Did you know Honda already has an all-electric, fully autonomous vehicle prototype? It’s called the Honda Autonomous Work Vehicle (AWV) and it recently completed a field test.

Several second-generation prototypes of the fully electric Honda AWV underwent a month-long field test at a Black & Veatch construction site in New Mexico, performing a range of functions. Those included towing activities as well as transporting construction materials, water, and other supplies to pre-set destinations within the large-scale solar energy construction project.

According to Honda, the field test was the first to deploy multiple units working collaboratively to support construction use cases. 

The AWV is an AWD work vehicle that combines Honda’s rugged and durable off-road side-by-side platform with advanced autonomous technology, including sensors like GPS for location, radar and lidar for obstacle detection, and stereoscopic (3D) cameras for remote monitoring. The vehicle also can be operated by remote control.

Gallery: Honda Prototype Autonomous Work Vehicle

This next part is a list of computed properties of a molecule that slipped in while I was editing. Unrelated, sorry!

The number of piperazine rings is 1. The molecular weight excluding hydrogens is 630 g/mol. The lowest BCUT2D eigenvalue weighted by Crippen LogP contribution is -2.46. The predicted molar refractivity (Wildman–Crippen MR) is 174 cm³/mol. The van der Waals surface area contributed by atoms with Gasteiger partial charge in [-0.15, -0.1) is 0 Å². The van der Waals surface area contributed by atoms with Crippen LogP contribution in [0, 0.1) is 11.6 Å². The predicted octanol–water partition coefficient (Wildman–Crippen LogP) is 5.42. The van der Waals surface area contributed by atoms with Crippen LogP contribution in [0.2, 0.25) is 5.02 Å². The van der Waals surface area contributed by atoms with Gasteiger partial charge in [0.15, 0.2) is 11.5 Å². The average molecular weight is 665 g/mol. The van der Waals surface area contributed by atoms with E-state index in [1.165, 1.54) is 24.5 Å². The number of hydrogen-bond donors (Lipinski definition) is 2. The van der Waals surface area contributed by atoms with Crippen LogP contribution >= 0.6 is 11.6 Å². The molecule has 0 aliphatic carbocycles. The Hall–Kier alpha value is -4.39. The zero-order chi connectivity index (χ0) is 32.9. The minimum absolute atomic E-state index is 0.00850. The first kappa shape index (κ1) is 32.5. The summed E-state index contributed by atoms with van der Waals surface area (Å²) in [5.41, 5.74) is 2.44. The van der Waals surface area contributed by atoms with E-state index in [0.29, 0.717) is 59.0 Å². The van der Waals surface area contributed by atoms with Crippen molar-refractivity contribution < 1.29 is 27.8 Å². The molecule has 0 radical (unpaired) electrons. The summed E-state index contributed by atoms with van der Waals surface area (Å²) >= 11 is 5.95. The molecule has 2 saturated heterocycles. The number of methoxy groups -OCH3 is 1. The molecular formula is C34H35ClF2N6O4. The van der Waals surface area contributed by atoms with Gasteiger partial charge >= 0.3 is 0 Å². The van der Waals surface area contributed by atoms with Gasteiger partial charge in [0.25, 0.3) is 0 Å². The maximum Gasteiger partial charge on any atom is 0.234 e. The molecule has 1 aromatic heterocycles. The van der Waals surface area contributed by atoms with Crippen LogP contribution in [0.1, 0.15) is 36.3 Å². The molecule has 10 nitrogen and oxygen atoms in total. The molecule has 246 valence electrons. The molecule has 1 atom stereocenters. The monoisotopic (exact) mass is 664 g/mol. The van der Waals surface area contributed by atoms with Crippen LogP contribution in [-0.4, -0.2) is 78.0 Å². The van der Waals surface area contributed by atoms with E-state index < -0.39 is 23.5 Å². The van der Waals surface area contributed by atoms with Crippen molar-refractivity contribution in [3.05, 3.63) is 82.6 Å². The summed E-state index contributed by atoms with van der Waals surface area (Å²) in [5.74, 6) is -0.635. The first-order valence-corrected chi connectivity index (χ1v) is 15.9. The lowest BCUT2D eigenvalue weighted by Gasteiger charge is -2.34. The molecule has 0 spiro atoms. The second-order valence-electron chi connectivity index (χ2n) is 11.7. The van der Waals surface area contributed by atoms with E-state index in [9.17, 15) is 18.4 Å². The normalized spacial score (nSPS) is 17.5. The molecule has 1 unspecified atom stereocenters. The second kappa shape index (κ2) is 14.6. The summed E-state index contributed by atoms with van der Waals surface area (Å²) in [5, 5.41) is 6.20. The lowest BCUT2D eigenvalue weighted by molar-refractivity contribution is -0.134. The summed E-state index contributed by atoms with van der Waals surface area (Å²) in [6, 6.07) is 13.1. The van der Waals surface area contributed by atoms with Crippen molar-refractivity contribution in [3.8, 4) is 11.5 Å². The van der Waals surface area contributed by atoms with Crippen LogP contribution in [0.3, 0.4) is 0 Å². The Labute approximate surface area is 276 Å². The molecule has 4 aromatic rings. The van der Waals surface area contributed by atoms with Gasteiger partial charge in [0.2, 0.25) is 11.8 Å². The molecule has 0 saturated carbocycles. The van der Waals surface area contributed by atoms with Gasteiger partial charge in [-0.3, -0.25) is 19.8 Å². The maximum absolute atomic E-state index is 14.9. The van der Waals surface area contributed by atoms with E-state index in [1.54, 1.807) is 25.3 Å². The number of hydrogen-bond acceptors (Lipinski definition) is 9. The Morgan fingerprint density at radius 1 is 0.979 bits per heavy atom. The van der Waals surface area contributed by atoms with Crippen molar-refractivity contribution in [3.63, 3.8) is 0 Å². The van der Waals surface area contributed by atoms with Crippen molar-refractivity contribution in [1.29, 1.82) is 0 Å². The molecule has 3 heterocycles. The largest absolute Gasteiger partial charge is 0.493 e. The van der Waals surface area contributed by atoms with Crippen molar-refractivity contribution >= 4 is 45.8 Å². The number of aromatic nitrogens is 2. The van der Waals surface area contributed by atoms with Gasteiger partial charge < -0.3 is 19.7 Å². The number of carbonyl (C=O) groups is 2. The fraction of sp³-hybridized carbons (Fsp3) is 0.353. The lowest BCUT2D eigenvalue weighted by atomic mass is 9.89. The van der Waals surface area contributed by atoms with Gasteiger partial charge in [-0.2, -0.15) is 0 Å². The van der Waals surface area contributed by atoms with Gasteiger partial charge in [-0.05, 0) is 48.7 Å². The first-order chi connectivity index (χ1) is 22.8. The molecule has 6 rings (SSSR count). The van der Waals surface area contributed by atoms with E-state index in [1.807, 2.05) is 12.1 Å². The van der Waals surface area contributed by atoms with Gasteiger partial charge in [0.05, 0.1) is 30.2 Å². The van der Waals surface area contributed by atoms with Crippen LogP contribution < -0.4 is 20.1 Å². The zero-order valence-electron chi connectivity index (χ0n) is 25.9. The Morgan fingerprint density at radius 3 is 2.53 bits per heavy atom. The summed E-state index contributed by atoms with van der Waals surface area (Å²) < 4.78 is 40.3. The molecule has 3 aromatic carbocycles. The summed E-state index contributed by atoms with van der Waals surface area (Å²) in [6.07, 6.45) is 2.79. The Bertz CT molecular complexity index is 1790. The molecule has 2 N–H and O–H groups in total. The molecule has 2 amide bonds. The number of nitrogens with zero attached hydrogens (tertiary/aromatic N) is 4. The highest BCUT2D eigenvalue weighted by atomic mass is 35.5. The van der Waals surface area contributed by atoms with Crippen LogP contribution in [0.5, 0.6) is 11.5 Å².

"With our test partner, Black & Veatch, Honda was able to demonstrate the performance of our rugged all-electric Autonomous Work Vehicle prototype in a large-scale construction environment. We believe the Honda AWV has the potential to bring greater efficiencies, higher levels of safety and better environmental performance to the construction industry, and to other industries seeking an autonomous off-road solution.”

Kenton Williams, U.S. project lead for the Honda AWV

The 1,000-acre solar energy construction site proved to be ideal for testing the capabilities of the AWV, especially its ability to stop at precise points along a pre-set route. Thanks to a high-definition map of the site produced by Honda, Black & Veatch operators were able to precisely set start and stop points for multiple Honda AWVs using a cloud-based app interface that runs on tablets and PCs.

The vehicles performed the transport tasks assigned to them and proved capable of stopping within centimeters of the pre-set points. The test also demonstrated the viability of the AWV’s battery system while operating up to eight hours in a high-temperature environment. 

The vehicle carried payloads of nearly 900 lbs (408 kg), and in a separate use case towed a trailer carrying over 1,600 lbs (725 kg). Honda has not announced commercialization plans for its AWV yet, but it will continue developing the platform through field testing.

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